And kitchens are not just for cooking anymore. We’ve been designing little desk areas where you can work but still be part of the action for a while. It’s about finding a place, maybe it’s a nook in your bedroom, where you can work and feel comfortable. That said, it’s helpful if you can pack up your stuff at the end of the day, and put your work away. You want to differentiate between work and play.
Neutral, natural materials that are sustainable create warmth and intimacy. You want a tranquil background that creates calm and then you want to accent it with accessories.
MG: Do you expect more people to flock outside the city?
NR: We’ve been seeing developer clients who would once only develop in Manhattan moving to the outer boroughs and then on to develop in Westchester and Long Island.
There is a sense that people wanted to spend more time in their homes. And the projects are really sophisticated. It’s that urban quality that people love about the city, but in the outer ring where people can get more space.
After 9/11 and after 2009, there were people who wanted to be in a less- dense area, and I imagine we’ll see more of that now.
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MG: How would you describe your dream home?
NR: We live in a brownstone from 1897 right near Prospect Park. And we have a house in Rhinebeck that we’ve owned for 30 years. I feel like my house in the country is my dream home. We have a tiny Adirondack cottage that’s under 1,700 square feet on 35 acres on a lake. I cherish nature and being able to have an indoor-outdoor connection.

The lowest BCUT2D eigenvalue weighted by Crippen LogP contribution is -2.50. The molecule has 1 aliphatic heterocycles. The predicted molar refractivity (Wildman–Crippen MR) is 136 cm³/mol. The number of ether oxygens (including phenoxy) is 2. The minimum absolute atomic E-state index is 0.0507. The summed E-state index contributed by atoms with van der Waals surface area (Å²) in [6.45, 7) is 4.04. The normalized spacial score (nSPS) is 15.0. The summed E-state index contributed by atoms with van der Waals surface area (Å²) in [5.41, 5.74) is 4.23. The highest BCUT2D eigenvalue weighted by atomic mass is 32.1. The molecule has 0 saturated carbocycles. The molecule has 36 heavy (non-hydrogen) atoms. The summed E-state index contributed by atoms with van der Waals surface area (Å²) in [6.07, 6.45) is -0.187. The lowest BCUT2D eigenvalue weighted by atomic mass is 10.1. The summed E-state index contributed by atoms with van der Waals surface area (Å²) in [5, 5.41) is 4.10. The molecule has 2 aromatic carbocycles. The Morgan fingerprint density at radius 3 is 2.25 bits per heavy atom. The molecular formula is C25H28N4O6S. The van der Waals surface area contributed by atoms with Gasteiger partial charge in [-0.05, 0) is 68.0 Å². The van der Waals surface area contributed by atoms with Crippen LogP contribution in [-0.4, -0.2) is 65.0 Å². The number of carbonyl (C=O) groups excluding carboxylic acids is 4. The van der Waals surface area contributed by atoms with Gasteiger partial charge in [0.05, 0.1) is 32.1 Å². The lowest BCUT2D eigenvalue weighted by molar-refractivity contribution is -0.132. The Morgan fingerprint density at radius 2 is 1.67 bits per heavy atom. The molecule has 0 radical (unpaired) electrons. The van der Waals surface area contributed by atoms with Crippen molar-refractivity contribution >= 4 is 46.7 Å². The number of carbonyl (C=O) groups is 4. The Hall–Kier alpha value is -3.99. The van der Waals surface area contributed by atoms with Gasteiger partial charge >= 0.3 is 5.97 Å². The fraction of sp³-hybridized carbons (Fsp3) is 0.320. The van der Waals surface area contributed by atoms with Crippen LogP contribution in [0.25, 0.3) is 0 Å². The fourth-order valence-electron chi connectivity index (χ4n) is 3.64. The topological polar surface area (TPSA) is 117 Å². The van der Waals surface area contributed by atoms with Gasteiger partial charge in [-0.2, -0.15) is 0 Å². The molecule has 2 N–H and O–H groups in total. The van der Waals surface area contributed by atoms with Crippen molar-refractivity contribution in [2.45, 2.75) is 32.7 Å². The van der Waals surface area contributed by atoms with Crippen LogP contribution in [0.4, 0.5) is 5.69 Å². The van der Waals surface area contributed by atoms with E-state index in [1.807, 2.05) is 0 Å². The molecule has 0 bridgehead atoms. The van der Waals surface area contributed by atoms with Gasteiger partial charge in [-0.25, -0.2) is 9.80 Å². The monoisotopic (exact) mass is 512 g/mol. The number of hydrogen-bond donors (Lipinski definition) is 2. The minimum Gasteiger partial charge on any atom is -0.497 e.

Views are amazing—either park or city. I love being around water, to swim in and to boat in. And I love an inspiring historic property. That’s my house upstate, except it’s so tiny. I love to entertain and cook, and I have 27 people for Thanksgiving every year. We’ve had weddings and parties, but I have the tiniest little kitchen.
That’s my dream, a place with views and water that’s humble, and is filled with things we’ve collected from travels, pictures of those we love.
We’ve been trying to do an extension for 25 years, but when we get to the country, we collapse and don’t want to think about it.
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MG: What’s your favorite part of your home?
NR: In the country, it’s my 35-acre backyard. The lawn looks out over a lake and we see the most beautiful sunsets.
In my dining room in my brownstone, we have a fireplace and it looks out over the backyard. I sit there on Saturday morning and I write; it’s a very peaceful place.